Ferry operator makes direct pitch for Brexit business

 Freight ferry operator CLdN, formerly Cobelfret, bids to capture spill-over cargo from competitors after Brexit. Credit: Shutterstock.
Freight ferry operator CLdN, formerly Cobelfret, bids to capture spill-over cargo from competitors after Brexit. Credit: Shutterstock.

The vessel operator Compagnie Luxembourgeoise d’Navigation (CLdN) has made a direct pitch to the British Government in a bid to win contracts for spill-over freight in the event of a no-deal Brexit.

Speaking directly to Chris Grayling, the British Government’s Secretary of State for Transport and Nusrat Ghani, the Shipping Minister, Phil Pannett, a CLdN representative in the United Kingdom told the ministers that there was no need for money, but that the ferry operator was set to deploy four new ferries in the coming months.

Headquartered in the low-tax state of Luxembourg, CLdN operates more than 25 roll-on/roll-off (ro-ro) vessels throughout North Europe to Scandinavia. Pannett told FreightWaves that a further four 5,000 lane metre ships will be delivered to the company by the end of this year. The first vessel, the Lorelai, will arrive carrying a cargo of cars from the Hyundai Mipo shipyard in South Korea by the end of this month.

Pannett, who describes himself as a card-carrying Conservative, told the ministers, at an industry dinner in early February, “Don’t waste another penny on ideas like Ramsgate [Seaborne Freight] or give any money to DFDS [a Danish ro-ro operator] who are our main competitors or Brittany Ferries, because quite honestly we have four brand new ships coming this year and we’re spending an absolute fortune in extra people to gear up for Brexit and the ro-ro business does not need any money being chucked at it.”

Since his conversation with the ministers Pannett said that he had not heard any more from the British Government. However, the Government has cancelled the controversial deal that it had made with Seaborne Freight, a company with no vessels that is proposing to operate ro-ro services from Ramsgate in southern England to Ostend in Belgium.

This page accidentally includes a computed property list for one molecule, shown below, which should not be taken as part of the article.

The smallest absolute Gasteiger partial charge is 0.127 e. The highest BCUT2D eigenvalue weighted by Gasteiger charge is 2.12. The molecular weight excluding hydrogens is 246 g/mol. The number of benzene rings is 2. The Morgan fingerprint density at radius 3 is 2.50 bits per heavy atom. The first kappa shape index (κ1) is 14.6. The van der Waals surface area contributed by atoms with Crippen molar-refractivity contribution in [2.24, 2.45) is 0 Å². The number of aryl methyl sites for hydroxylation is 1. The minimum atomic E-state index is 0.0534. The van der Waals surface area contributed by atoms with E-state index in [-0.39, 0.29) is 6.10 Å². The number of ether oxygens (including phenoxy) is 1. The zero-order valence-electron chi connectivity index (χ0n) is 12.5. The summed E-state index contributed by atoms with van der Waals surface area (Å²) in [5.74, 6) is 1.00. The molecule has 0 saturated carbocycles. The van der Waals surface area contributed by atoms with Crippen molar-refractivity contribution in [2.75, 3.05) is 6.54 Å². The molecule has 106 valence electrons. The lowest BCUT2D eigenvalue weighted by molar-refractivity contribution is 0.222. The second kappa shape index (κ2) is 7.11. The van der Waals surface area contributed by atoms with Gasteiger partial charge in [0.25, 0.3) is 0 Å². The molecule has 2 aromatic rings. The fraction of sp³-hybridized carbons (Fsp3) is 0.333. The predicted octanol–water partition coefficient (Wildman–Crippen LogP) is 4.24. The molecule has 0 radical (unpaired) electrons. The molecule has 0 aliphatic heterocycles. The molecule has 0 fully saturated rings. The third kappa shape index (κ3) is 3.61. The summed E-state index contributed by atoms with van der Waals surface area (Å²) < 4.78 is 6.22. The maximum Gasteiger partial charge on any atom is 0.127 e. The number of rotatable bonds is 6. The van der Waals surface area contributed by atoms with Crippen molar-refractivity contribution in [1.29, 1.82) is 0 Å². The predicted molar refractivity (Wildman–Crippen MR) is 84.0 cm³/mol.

According to Pannett, the major problem for the ferry companies is not extra capacity but the possible delays caused by paperwork at the borders. He said that the company is unaware of any advice offered by the Government, with just six weeks to go to Brexit Day, but that the company is “preparing for what we think might happen.”

He added, “Personally, I’d say if people had a good knowledge about the ro-ro industry they’d know that we don’t need more ships. The ships will still be there after Brexit; the ships aren’t the problem, the ferry world is robust. The customs requirements are the key,” explained Pannett.

Even for a Conservative like Pannett, the question remains: Can the British Parliament unite to deliver certainty for the business community and offer some clarity on what kind of border services they need to establish?

“If there’s a problem with the paperwork it will have an effect on services,” admitted Pannett, adding that the Government must establish a plan, but to know what that is “we’ll have to wait and see,” he said.

Government is not, however, responding in a way that will help businesses, including ship operators to plan. Valentine’s Day was clearly the last thing on the Brexiteers minds when the Conservative Members of Parliament (MPs) abstained from a vote on 14 February, causing Theresa May’s Government to suffer its tenth reverse on the Brexit issue.

The motion put forward by Government was similar to the one passed only two weeks ago, and this vote was meant to be benign, an affirmation of May’s strategy. However, Brexiteers in the Conservative Party believed the wording on the Irish backstop; it appeared to rule out a no-deal Brexit, an outcome that the right wing of the Conservative Party believed was ambiguous and they refused to back the motion.

The withdrawal of the Brexiteers’ support meant the Government lost the vote by 45 votes, 303 to 258. And that left ministers playing down the importance of the defeat, claiming that the vote in two weeks, 27 February, will be the critical one.

However, some commentators believe that the European Union (EU) negotiators will see this as a failure on Theresa May’s part to command a stable majority in Parliament and will not engage in further discussions. So far EU representatives have been quiet on the issue.

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Nick Savvides, Staff Writer

Nick came to FreightWaves in December 2018 from Fairplay, a shipping market publication. He covers the shipping, freight and logistics industry in Europe. Since starting his career as a journalist in 1990, Nick has worked for a number of significant freight publications abroad, including International Freighting Weekly, the online news service for Containerisation International, ICIS, the chemical industry reporting service, as well as Seatrade in Greece. Nick also worked as a freelance journalist writing for Lloyd’s List, The Observer, The Express and The European newspapers among others before joining Seatrade Newsweek in Athens.